Retirement may be far off for you, but planning for it takes decades. You may think you don't need to worry about retirement in your 20s and 30s, but the longer you put it off, the more difficult it will be for you to save enough because your savings have less time to benefit from compounding growth.
It's never too early (or too late) to start planning for retirement. Here are three key steps you should take now if you haven't already.
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1. Create a retirement plan.
In order to know how much you need to save for retirement, you need an estimate for how much you will spend in retirement. Start by estimating how long you'll live. The average life expectancy in the U.S. is 78.6 years, but one in three 65-year-olds today will live past 90, and one in seven will live past 95, according to the Social Security Administration, so you may want to figure high if you're reasonably healthy. Then subtract your planned retirement age from your estimated life expectancy to get the approximate length of your retirement.
Next, estimate your annual living expenses. Add up all the costs you expect to have in retirement, including housing, utility bills, groceries, and healthcare costs. Some expenses you have today, like child care, may disappear in retirement, while other costs may increase.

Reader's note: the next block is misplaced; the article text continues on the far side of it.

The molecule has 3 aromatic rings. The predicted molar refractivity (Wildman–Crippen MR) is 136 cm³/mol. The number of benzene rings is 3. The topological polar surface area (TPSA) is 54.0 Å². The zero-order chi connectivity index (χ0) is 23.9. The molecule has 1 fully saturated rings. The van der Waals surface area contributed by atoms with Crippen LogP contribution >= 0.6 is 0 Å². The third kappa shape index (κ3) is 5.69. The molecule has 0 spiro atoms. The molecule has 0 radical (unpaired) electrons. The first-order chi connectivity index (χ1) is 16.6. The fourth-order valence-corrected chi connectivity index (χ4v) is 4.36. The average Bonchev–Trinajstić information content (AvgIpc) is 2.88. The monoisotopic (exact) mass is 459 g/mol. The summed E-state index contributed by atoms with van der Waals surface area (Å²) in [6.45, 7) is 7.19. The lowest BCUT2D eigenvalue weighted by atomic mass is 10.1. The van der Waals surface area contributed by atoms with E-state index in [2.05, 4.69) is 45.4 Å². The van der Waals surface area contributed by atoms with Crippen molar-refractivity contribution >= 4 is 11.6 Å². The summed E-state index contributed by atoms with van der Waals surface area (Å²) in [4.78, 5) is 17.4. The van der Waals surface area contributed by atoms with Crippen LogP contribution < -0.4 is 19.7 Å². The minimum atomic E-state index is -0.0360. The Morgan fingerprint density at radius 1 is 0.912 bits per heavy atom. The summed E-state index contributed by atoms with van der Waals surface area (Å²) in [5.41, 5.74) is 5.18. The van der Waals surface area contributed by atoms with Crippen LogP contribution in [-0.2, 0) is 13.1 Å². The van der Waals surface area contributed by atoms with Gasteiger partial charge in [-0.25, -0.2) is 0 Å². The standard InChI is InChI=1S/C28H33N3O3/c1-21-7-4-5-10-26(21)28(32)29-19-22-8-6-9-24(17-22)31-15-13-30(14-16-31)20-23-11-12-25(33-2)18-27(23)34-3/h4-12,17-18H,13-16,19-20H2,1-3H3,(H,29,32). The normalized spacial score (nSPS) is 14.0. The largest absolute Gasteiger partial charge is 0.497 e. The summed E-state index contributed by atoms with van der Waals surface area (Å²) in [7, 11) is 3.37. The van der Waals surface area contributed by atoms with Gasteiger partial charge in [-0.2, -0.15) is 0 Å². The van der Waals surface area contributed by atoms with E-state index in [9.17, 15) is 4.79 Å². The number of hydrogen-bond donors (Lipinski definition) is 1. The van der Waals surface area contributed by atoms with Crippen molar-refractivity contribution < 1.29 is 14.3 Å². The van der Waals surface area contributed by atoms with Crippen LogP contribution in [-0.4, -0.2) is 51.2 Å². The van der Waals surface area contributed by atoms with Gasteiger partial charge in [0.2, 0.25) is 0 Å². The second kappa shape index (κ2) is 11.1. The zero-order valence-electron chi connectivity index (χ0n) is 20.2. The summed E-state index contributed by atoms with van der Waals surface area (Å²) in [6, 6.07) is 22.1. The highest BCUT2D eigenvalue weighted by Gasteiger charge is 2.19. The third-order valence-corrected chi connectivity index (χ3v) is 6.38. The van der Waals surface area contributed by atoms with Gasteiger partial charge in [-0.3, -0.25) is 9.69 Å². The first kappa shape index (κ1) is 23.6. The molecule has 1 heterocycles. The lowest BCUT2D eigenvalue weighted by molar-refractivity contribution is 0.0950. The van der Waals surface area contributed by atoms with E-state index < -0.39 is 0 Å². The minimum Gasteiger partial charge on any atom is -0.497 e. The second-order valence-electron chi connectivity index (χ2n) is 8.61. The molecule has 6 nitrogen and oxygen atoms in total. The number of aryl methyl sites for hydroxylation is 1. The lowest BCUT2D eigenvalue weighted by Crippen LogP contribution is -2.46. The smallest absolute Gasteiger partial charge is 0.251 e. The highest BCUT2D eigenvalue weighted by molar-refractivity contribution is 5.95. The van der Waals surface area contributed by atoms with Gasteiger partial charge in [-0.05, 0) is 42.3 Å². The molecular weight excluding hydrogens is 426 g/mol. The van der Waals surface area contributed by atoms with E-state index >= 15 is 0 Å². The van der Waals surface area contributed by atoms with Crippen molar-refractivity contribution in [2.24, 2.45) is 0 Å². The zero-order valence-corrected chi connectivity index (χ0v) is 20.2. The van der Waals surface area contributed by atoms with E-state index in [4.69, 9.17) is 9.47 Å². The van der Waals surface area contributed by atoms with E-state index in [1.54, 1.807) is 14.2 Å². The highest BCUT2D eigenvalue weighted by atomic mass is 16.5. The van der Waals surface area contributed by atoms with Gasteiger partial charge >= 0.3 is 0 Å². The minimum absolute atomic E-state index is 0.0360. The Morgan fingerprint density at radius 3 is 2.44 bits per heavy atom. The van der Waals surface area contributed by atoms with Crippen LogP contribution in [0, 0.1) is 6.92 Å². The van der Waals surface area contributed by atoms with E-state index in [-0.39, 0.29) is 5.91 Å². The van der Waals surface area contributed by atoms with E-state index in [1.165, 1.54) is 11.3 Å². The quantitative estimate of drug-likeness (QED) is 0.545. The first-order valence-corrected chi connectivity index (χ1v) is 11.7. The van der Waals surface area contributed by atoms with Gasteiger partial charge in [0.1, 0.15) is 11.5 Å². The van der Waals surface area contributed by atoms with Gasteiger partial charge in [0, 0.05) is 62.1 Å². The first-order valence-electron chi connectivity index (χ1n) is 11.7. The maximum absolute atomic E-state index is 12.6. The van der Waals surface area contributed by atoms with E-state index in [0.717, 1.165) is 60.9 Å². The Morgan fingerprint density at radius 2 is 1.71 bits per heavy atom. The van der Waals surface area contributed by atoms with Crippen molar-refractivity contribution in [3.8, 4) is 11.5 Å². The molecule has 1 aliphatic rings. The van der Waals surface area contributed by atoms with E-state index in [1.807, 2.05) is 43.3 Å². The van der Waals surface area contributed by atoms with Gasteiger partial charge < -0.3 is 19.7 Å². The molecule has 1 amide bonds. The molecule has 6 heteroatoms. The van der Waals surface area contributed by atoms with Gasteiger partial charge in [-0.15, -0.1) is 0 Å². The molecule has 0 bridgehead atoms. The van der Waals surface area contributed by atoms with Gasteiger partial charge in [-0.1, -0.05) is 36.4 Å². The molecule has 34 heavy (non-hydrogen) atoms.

Once you've got your estimate for your annual spending in retirement, multiply this by the number of years of your retirement. You need to add 3% per year for inflation, which a retirement calculator can do. It should also give you an estimate of how much you need to save per month and overall to meet your retirement goals. This amount will vary depending on what you choose for your investment rate of return. If you're trying to be conservative, use a 5% or 6% rate of return.
Finally, take your target savings number and subtract the amount of money you expect to receive from other sources, like an employer 401(k) match or Social Security, to figure out how much you need to save on your own. You can estimate your Social Security benefits by creating a my Social Security account.